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When is childcare an essential service and when not?


Paula Gabriel is a practising advocate specialising in commercial litigation, with a particular interest in data protection regulation and social media law. She is a member of the Cape Bar where she holds chambers and spends hours researching the foreseen and unforeseen consequences of the law.

There is a gap in the lockdown disaster regulations when it comes to the provision of childcare to the children of essential services workers. And it poses a legal conundrum.

May I exercise on the common property? May I buy razor blades and computer ink? These are some of the many uncertainties during this time. But there is another question I have been asking, because there appears to be a lacuna in the regulations published in terms of Section 27(2) of the Disaster Management Act of 2002 in that they fail to provide a mechanism for permits to be issued to people who perform essential childcare services.

Everybody knows that the regulations provide for essential workers – I use the obvious example of a nurse – to continue working during the lockdown. We also know that the regulations provide that all schools and creches are closed, and we know that the regulations have confined us all to our homes, except where we are engaged in an essential service.

So here’s the question: who is looking after the nurse’s children? Because they can’t send them to school, or creche, or aftercare, and the children’s grandparents are not allowed to travel to them. The nurses could send their child to live with their aunts or uncles for the 21 days of lockdown, but since the nurse is not allowed to, he or she won’t be able to see their child for three weeks, which for most young children would be relatively traumatic.

While South Africans are resourceful, and while in practice I’m sure the nurse has made a plan, it seems to me that parents have been regulated into a corner.

For the period of lockdown, every person is confined to his or her place of residence, unless strictly for the purposes of performing an essential service. A list of essential services is provided in Annexure B to the regulations, and item 10 of this annexure provides for “care services provided to children”. But my excitement when I read that was short-lived.

First, it is unclear whether care services provided to children qualifies as an essential service only in circumstances where both parents provide an essential service (such as where both parents are doctors or nurses)  and are in need of additional childcare. Or whether childcare is an essential service only in respect of a child with special needs, for example.

But item 10 of Annexure B reads: “Care services and social relief of distress provided to older persons, mentally ill, persons with disabilities, the sick, and children”.  

Item 10 does not read …and children whose parents are engaged in essential services. Nor does it read …and children with special needs.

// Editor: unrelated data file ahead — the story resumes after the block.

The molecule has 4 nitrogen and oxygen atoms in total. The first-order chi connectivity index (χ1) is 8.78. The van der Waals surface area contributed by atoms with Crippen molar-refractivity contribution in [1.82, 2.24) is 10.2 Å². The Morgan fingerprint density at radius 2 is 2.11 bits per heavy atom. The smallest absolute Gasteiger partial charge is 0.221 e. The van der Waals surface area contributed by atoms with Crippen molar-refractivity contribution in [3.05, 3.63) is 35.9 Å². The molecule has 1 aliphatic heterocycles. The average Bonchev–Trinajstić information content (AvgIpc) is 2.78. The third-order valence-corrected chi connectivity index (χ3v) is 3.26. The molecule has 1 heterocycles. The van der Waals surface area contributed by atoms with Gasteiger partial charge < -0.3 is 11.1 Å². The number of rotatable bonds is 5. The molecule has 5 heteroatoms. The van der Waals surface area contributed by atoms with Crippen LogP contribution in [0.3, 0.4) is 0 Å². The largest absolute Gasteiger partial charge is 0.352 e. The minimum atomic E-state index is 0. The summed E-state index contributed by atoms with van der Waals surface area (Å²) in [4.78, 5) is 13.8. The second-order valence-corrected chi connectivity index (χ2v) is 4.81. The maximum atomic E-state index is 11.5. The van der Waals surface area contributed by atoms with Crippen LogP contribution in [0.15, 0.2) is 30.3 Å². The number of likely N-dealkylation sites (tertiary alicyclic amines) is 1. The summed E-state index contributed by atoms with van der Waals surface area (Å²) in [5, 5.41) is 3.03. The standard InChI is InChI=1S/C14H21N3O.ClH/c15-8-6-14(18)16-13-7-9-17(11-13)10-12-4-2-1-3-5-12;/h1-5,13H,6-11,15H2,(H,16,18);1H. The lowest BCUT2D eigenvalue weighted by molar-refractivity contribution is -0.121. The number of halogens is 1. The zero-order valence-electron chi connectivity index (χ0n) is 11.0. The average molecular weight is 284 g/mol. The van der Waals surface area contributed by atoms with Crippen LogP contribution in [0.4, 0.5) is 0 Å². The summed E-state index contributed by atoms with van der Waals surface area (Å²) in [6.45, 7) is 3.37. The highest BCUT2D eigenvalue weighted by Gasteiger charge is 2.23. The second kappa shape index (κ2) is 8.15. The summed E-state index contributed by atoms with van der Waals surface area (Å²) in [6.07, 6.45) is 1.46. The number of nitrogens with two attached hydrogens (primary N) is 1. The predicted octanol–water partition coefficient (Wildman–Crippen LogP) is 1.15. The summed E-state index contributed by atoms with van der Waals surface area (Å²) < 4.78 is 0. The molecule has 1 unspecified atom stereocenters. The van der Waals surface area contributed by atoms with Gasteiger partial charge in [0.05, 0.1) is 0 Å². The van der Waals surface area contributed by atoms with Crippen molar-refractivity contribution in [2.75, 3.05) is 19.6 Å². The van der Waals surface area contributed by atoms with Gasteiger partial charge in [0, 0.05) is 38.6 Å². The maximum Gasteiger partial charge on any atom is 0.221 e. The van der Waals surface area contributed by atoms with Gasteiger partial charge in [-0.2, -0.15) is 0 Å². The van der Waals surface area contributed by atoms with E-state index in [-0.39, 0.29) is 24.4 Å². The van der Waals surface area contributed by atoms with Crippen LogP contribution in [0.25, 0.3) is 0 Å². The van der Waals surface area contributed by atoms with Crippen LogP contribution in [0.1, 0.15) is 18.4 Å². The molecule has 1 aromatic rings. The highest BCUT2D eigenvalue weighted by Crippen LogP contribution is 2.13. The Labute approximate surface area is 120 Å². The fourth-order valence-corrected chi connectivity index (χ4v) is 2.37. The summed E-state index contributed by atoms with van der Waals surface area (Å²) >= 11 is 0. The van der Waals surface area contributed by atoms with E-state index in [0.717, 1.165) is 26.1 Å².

It would thus appear, absent any qualification in the regulations, that anybody looking after any child performs an essential service. If this is the case, then the nurse in our example can ask his or her parent to travel to the nurse’s home to look after their child. All that needs to be done is to get the grandparent a permit. Easier said than done.

Regulation 11(B)(3) provides that: “Persons performing essential services as determined in subregulation (2), must be duly designated in writing by the head of an institution, on a form that corresponds substantially with Form 1 in Annexure C.”

But Regulation 11(B)(2) provides that “[t]he head of an institution must determine essential services to be performed by his or her institution, and must determine the essential staff who will perform those services…”

It would appear that the head of an institution must determine and issue permits to members of staff to perform services on behalf of the institution. Someone from the hospital or the nursing agency would issue a permit to our nurse to travel to work, but it does not appear that the same person would be authorised to issue a permit to the nurse’s parent to look after the nurse’s child, since childcare in these circumstances is not a service provided by the hospital or nursing agency, but by a third party.

This leaves the question: who is authorised to issue permits to the people who perform essential childcare services as contemplated in Regulation 11A(B)10? The institutions that provide childcare – schools and creches – are all closed.

What is more, an institution is defined in the Regulations as  “an institution…”, which is not very helpful.

The majority of childcare outside of schools and creches is provided either by family members, or nannies who are employed privately by the families they work for. Even where a family secures the services of a nanny through an agency, the contract of employment will ordinarily be between the family and the nanny, and not between the family and the organisation. There is thus no obvious institution, as contemplated in the regulations, which can issue permits to providers of essential childcare services.

It appears to me that while the regulations list childcare as an essential service, there is no obvious mechanism for permits to be issued to providers of childcare to leave their homes in order to perform essential childcare services. This in turn leads to the conclusion that the regulations, in substance at least, do not regard childcare as an essential service, which would be unfortunate, given that Section 28(2) of the Constitution provides that a child’s best interests are of paramount importance in every matter concerning the child. DM


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